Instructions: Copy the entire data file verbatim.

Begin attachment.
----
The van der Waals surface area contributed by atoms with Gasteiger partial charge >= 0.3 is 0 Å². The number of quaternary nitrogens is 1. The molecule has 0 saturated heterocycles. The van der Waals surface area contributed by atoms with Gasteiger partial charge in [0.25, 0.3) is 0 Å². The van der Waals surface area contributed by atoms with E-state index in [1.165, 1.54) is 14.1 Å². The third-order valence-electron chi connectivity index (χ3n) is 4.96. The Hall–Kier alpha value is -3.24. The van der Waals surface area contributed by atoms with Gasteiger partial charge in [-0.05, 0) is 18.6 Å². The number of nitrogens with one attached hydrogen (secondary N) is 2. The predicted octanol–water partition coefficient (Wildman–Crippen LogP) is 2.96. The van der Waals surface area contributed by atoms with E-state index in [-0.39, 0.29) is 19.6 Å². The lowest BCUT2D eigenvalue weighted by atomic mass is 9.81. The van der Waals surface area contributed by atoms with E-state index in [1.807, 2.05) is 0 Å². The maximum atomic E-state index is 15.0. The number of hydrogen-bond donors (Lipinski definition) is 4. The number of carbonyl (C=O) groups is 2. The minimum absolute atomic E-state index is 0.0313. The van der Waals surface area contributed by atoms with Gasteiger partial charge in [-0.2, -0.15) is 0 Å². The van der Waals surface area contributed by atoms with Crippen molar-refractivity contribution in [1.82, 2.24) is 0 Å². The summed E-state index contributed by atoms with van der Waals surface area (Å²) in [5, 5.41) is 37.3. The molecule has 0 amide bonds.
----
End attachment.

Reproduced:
The van der Waals surface area contributed by atoms with Gasteiger partial charge >= 0.3 is 0 Å². The number of quaternary nitrogens is 1. The molecule has 0 saturated heterocycles. The van der Waals surface area contributed by atoms with Gasteiger partial charge in [0.25, 0.3) is 0 Å². The van der Waals surface area contributed by atoms with E-state index in [1.165, 1.54) is 14.1 Å². The third-order valence-electron chi connectivity index (χ3n) is 4.96. The Hall–Kier alpha value is -3.24. The van der Waals surface area contributed by atoms with Gasteiger partial charge in [-0.05, 0) is 18.6 Å². The number of nitrogens with one attached hydrogen (secondary N) is 2. The predicted octanol–water partition coefficient (Wildman–Crippen LogP) is 2.96. The van der Waals surface area contributed by atoms with E-state index in [-0.39, 0.29) is 19.6 Å². The lowest BCUT2D eigenvalue weighted by atomic mass is 9.81. The van der Waals surface area contributed by atoms with E-state index in [1.807, 2.05) is 0 Å². The maximum atomic E-state index is 15.0. The number of hydrogen-bond donors (Lipinski definition) is 4. The number of carbonyl (C=O) groups is 2. The minimum absolute atomic E-state index is 0.0313. The van der Waals surface area contributed by atoms with Gasteiger partial charge in [-0.2, -0.15) is 0 Å². The van der Waals surface area contributed by atoms with Crippen molar-refractivity contribution in [1.82, 2.24) is 0 Å². The summed E-state index contributed by atoms with van der Waals surface area (Å²) in [5, 5.41) is 37.3. The molecule has 0 amide bonds.